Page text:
The duration of your break might also depend on your manager or your workplace. “No one will probably notice if you take one minute for a few deep breaths before a meeting,” Shetty says.
If, however, you intend to take a longer break, you might want to communicate your need for that.
The most important thing to remember is, as Shetty says, “a short break is better than no break.” Here are five to try.
1. Stretch Your Neck
Settle yourself comfortably in your chair, close your eyes or soften your gaze, and release your shoulders away from your ears. Lower your chin toward your chest and slowly roll your head from side to side. As you do this, breathe deeply. Repeat at least two to three times, Lucas says. Releasing tight muscles in your neck can activate the vagus nerve, which in turn kicks in your parasympathetic nervous system, which lessens physical and mental tension.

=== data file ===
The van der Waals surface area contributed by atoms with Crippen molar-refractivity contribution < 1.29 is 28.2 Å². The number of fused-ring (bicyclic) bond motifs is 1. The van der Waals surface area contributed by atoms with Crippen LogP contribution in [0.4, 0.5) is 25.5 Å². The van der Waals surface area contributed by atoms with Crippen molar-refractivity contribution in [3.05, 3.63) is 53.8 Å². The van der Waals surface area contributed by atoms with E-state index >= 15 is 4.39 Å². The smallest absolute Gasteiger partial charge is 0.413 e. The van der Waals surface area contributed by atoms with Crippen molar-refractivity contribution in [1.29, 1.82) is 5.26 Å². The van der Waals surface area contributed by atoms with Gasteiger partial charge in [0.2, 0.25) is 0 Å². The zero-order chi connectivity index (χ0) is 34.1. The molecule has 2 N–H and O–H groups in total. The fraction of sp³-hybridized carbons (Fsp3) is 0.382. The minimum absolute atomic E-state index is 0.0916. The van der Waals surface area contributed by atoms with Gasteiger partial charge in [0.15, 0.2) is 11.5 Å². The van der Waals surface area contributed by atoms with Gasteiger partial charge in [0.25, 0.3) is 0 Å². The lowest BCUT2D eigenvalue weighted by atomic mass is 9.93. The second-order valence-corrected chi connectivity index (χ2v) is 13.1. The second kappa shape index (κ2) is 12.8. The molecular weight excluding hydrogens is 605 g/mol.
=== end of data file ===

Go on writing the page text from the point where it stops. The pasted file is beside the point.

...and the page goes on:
2. Practice the Three Ws
This refers to “walk, water, and window,” a practice that Shetty created. First, take a walk, which has stress-reducing benefits. Bonus points if you can be outside. But even just walking into another room or down the hallway can help, he says.
Next, drink some water. “Five cups of water per day lowers the risk of anxiety,” he says. This, by the way, comes from a recent study in the World Journal of Psychiatry.
The last one is looking into the distance through a window. Not only will you give your mind a well-needed break, you’ll also reduce eye strain, he says. Follow the 20-20-20 rule from the American Optometric Association: Every 20 minutes, take a 20-second break and look at something 20 feet away.
3. Slow Your Breathing